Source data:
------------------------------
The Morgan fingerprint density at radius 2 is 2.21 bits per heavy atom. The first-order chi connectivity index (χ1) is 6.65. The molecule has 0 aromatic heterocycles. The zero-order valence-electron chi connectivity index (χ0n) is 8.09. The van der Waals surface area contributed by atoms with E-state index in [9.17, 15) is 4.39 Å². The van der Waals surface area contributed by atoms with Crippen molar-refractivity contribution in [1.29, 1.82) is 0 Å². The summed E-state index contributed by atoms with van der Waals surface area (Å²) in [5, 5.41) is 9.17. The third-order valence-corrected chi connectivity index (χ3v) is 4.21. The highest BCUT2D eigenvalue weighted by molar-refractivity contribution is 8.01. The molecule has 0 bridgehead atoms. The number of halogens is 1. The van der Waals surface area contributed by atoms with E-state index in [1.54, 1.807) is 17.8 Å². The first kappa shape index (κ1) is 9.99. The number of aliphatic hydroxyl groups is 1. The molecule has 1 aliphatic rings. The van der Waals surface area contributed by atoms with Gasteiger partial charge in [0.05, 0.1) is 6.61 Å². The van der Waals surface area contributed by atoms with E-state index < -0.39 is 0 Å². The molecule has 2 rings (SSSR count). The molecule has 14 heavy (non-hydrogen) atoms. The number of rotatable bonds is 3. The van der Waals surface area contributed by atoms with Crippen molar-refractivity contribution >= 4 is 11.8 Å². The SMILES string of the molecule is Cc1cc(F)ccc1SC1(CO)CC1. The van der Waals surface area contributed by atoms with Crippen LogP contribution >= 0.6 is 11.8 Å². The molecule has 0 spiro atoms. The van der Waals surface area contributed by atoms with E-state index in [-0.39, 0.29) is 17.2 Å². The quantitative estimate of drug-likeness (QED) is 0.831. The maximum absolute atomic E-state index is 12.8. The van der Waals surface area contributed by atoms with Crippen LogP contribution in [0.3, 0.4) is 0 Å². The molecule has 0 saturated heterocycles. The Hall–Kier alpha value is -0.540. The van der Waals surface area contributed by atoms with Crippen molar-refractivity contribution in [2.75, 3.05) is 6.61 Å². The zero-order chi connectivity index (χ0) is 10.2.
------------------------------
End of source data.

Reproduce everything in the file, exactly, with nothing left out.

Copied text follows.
The Morgan fingerprint density at radius 2 is 2.21 bits per heavy atom. The first-order chi connectivity index (χ1) is 6.65. The molecule has 0 aromatic heterocycles. The zero-order valence-electron chi connectivity index (χ0n) is 8.09. The van der Waals surface area contributed by atoms with E-state index in [9.17, 15) is 4.39 Å². The van der Waals surface area contributed by atoms with Crippen molar-refractivity contribution in [1.29, 1.82) is 0 Å². The summed E-state index contributed by atoms with van der Waals surface area (Å²) in [5, 5.41) is 9.17. The third-order valence-corrected chi connectivity index (χ3v) is 4.21. The highest BCUT2D eigenvalue weighted by molar-refractivity contribution is 8.01. The molecule has 0 bridgehead atoms. The number of halogens is 1. The van der Waals surface area contributed by atoms with E-state index in [1.54, 1.807) is 17.8 Å². The first kappa shape index (κ1) is 9.99. The number of aliphatic hydroxyl groups is 1. The molecule has 1 aliphatic rings. The van der Waals surface area contributed by atoms with Gasteiger partial charge in [0.05, 0.1) is 6.61 Å². The van der Waals surface area contributed by atoms with E-state index < -0.39 is 0 Å². The molecule has 2 rings (SSSR count). The molecule has 14 heavy (non-hydrogen) atoms. The number of rotatable bonds is 3. The van der Waals surface area contributed by atoms with Crippen molar-refractivity contribution >= 4 is 11.8 Å². The SMILES string of the molecule is Cc1cc(F)ccc1SC1(CO)CC1. The van der Waals surface area contributed by atoms with Crippen LogP contribution >= 0.6 is 11.8 Å². The molecule has 0 spiro atoms. The van der Waals surface area contributed by atoms with E-state index in [-0.39, 0.29) is 17.2 Å². The quantitative estimate of drug-likeness (QED) is 0.831. The maximum absolute atomic E-state index is 12.8. The van der Waals surface area contributed by atoms with Crippen LogP contribution in [0.3, 0.4) is 0 Å². The molecule has 0 saturated heterocycles. The Hall–Kier alpha value is -0.540. The van der Waals surface area contributed by atoms with Crippen molar-refractivity contribution in [2.75, 3.05) is 6.61 Å². The zero-order chi connectivity index (χ0) is 10.2.